The largest, “pro-regime” parties of the EU political system, (EPP, PES and ALDE), collaborate with parties from EaP, in facilitating EU strategic goals and common foreign policy. Angelos Chryssogelos, a scholar in this field, argues this is the reason why mainstream parties are active in the EaP and why Eurosceptic parties usually avoid such consistent institutional collaboration with parties outside the EU. While being traditionally fiscally conservative, the EPP has collaborated with “catch-all” populist parties, like United National Movement (UNM) in Georgia. PES in EaP countries have ties or at least have cooperated with, formally left-wing, but oligarch-driven parties. In Moldova, PES affiliated itself with the Democratic Party led by the controversial business tycoon Vlad Plahotniuc, while the Georgian Dream party is led by wealthy businessperson Bidzina Ivanishvili.

Georgia: Unintended left-right division

Out of six EaP countries, Georgian political parties are arguably among the most involved in the European party politics. Mainstream political parties are members of EPP, PES and ALDE. Former ruling party UNM and its splinter Movement for Liberty–European Georgia (MLEG) align themselves with EPP, while current ruling party – the Georgian Dream – has been affiliated with PES. At the same time, minor liberal political parties, like the Free Democrats and the Republican Party of Georgia, are members of ALDE.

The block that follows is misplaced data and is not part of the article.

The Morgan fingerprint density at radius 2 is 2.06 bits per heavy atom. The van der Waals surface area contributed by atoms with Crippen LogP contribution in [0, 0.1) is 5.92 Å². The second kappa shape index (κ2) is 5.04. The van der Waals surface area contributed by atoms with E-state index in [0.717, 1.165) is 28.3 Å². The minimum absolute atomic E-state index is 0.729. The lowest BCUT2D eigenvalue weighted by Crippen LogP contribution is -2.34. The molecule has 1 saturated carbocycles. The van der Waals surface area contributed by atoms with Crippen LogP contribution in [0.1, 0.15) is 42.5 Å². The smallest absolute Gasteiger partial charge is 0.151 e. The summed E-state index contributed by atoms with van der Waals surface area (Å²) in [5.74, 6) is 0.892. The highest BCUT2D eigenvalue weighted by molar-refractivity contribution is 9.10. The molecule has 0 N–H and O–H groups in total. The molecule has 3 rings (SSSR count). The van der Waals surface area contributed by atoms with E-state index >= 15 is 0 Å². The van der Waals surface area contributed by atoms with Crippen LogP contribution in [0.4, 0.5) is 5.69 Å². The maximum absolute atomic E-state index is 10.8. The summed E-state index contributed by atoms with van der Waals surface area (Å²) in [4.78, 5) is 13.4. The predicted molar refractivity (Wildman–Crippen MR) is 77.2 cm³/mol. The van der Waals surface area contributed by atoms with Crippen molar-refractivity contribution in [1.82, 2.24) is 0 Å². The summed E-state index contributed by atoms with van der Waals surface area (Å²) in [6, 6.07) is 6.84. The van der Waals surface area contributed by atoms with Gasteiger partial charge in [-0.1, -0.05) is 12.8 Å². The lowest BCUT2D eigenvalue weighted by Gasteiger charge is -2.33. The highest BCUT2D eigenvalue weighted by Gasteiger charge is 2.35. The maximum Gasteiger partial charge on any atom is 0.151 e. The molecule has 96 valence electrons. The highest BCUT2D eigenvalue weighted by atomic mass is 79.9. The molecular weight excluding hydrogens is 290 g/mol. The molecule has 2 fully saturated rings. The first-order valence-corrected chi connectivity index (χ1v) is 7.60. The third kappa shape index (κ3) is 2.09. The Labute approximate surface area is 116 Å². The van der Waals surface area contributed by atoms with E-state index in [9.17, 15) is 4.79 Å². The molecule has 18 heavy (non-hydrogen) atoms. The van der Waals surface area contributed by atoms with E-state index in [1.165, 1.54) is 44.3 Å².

Motivations behind transnational party cooperation in Georgia, scholars have identified, as largely pragmatic; parties at the European level are attempting to expand their influence and gain additional supporters. Georgian parties try to us pan-European politics to pursue their internal political agendas. A vivid example of such conflict is the case of Gigi Tsereteli’s election as President of the Parliamentary Assembly of the Organization for Security and Co-operation in Europe (OSCEPA). Tsereteli, a representative of the oppositional MLEG party, was elected as President even though in 2016 the ruling GD party had said it did not support his candidacy as it ‘could cast a shadow on the objective and balanced perception of the OSCE mission results during elections’. Moreover, Euro-parties participate in internal Georgian political affairs in the same way: the EPP facilitated the agreement between MLEG and UNM to cooperate during the upcoming presidential elections in October 2018.